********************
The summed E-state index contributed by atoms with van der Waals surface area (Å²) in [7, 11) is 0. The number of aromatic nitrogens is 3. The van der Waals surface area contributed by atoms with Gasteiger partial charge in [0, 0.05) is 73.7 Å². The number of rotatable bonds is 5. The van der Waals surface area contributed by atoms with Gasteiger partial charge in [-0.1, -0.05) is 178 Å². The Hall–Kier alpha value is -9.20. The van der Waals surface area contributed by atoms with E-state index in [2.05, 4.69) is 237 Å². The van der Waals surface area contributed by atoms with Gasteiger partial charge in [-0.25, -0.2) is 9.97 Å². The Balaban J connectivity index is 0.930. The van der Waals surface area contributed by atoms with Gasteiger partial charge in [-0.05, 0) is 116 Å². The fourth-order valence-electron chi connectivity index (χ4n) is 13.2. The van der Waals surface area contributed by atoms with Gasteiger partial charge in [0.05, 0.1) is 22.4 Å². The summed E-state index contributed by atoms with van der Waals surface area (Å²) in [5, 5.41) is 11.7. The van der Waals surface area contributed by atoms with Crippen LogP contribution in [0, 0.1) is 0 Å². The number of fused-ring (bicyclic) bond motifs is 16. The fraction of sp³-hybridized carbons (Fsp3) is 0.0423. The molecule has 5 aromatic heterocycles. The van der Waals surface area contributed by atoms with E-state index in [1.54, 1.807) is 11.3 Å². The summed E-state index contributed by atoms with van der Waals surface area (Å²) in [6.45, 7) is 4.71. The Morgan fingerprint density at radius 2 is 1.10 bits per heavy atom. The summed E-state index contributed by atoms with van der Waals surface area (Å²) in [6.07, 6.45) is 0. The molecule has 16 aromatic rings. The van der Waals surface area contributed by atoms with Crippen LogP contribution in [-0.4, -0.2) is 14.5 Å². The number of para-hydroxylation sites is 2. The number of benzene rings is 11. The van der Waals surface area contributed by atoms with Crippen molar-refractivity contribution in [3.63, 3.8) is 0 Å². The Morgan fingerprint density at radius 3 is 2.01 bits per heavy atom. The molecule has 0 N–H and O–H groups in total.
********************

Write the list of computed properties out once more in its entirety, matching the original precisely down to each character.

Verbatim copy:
The summed E-state index contributed by atoms with van der Waals surface area (Å²) in [7, 11) is 0. The number of aromatic nitrogens is 3. The van der Waals surface area contributed by atoms with Gasteiger partial charge in [0, 0.05) is 73.7 Å². The number of rotatable bonds is 5. The van der Waals surface area contributed by atoms with Gasteiger partial charge in [-0.1, -0.05) is 178 Å². The Hall–Kier alpha value is -9.20. The van der Waals surface area contributed by atoms with E-state index in [2.05, 4.69) is 237 Å². The van der Waals surface area contributed by atoms with Gasteiger partial charge in [-0.25, -0.2) is 9.97 Å². The Balaban J connectivity index is 0.930. The van der Waals surface area contributed by atoms with Gasteiger partial charge in [-0.05, 0) is 116 Å². The fourth-order valence-electron chi connectivity index (χ4n) is 13.2. The van der Waals surface area contributed by atoms with Gasteiger partial charge in [0.05, 0.1) is 22.4 Å². The summed E-state index contributed by atoms with van der Waals surface area (Å²) in [5, 5.41) is 11.7. The van der Waals surface area contributed by atoms with Crippen LogP contribution in [0, 0.1) is 0 Å². The number of fused-ring (bicyclic) bond motifs is 16. The fraction of sp³-hybridized carbons (Fsp3) is 0.0423. The molecule has 5 aromatic heterocycles. The van der Waals surface area contributed by atoms with E-state index in [1.54, 1.807) is 11.3 Å². The summed E-state index contributed by atoms with van der Waals surface area (Å²) in [6.45, 7) is 4.71. The Morgan fingerprint density at radius 2 is 1.10 bits per heavy atom. The summed E-state index contributed by atoms with van der Waals surface area (Å²) in [6.07, 6.45) is 0. The molecule has 16 aromatic rings. The van der Waals surface area contributed by atoms with Crippen LogP contribution in [-0.4, -0.2) is 14.5 Å². The number of para-hydroxylation sites is 2. The number of benzene rings is 11. The van der Waals surface area contributed by atoms with Crippen molar-refractivity contribution in [3.63, 3.8) is 0 Å². The Morgan fingerprint density at radius 3 is 2.01 bits per heavy atom. The molecule has 0 N–H and O–H groups in total.